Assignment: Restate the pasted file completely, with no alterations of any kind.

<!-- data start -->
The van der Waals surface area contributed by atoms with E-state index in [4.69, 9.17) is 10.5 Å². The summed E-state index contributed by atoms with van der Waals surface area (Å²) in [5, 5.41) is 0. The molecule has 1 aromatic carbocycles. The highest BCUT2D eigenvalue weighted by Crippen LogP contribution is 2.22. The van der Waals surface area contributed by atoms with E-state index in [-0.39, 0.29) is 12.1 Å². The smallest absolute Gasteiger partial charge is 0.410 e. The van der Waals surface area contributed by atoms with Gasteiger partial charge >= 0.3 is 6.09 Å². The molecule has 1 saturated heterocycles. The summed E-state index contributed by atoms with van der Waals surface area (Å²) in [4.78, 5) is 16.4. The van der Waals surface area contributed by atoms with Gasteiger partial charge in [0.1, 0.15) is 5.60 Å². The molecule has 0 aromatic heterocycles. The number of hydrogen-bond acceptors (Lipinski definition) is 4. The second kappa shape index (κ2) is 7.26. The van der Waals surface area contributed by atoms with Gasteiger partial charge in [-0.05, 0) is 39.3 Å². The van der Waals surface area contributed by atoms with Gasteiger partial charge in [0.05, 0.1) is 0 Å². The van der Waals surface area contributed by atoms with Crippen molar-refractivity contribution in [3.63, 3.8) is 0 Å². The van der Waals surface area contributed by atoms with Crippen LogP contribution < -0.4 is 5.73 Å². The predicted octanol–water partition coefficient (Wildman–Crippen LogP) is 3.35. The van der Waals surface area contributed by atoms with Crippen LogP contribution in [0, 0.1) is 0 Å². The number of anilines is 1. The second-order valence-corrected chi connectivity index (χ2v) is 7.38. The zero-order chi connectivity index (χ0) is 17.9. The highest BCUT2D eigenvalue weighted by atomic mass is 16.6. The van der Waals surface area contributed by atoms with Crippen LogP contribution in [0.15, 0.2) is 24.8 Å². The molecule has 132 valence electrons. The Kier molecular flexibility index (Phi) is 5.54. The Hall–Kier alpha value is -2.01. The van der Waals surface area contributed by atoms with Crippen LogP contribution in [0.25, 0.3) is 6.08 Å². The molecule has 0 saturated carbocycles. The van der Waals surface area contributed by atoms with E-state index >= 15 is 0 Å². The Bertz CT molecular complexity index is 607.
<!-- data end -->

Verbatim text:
The van der Waals surface area contributed by atoms with E-state index in [4.69, 9.17) is 10.5 Å². The summed E-state index contributed by atoms with van der Waals surface area (Å²) in [5, 5.41) is 0. The molecule has 1 aromatic carbocycles. The highest BCUT2D eigenvalue weighted by Crippen LogP contribution is 2.22. The van der Waals surface area contributed by atoms with E-state index in [-0.39, 0.29) is 12.1 Å². The smallest absolute Gasteiger partial charge is 0.410 e. The van der Waals surface area contributed by atoms with Gasteiger partial charge >= 0.3 is 6.09 Å². The molecule has 1 saturated heterocycles. The summed E-state index contributed by atoms with van der Waals surface area (Å²) in [4.78, 5) is 16.4. The van der Waals surface area contributed by atoms with Gasteiger partial charge in [0.1, 0.15) is 5.60 Å². The molecule has 0 aromatic heterocycles. The number of hydrogen-bond acceptors (Lipinski definition) is 4. The second kappa shape index (κ2) is 7.26. The van der Waals surface area contributed by atoms with Gasteiger partial charge in [-0.05, 0) is 39.3 Å². The van der Waals surface area contributed by atoms with Gasteiger partial charge in [0.05, 0.1) is 0 Å². The van der Waals surface area contributed by atoms with Crippen molar-refractivity contribution in [3.63, 3.8) is 0 Å². The van der Waals surface area contributed by atoms with Crippen LogP contribution < -0.4 is 5.73 Å². The predicted octanol–water partition coefficient (Wildman–Crippen LogP) is 3.35. The van der Waals surface area contributed by atoms with Crippen LogP contribution in [0, 0.1) is 0 Å². The number of anilines is 1. The second-order valence-corrected chi connectivity index (χ2v) is 7.38. The zero-order chi connectivity index (χ0) is 17.9. The highest BCUT2D eigenvalue weighted by atomic mass is 16.6. The van der Waals surface area contributed by atoms with Crippen LogP contribution in [0.15, 0.2) is 24.8 Å². The molecule has 132 valence electrons. The Kier molecular flexibility index (Phi) is 5.54. The Hall–Kier alpha value is -2.01. The van der Waals surface area contributed by atoms with Crippen LogP contribution in [0.25, 0.3) is 6.08 Å². The molecule has 0 saturated carbocycles. The van der Waals surface area contributed by atoms with E-state index >= 15 is 0 Å². The Bertz CT molecular complexity index is 607.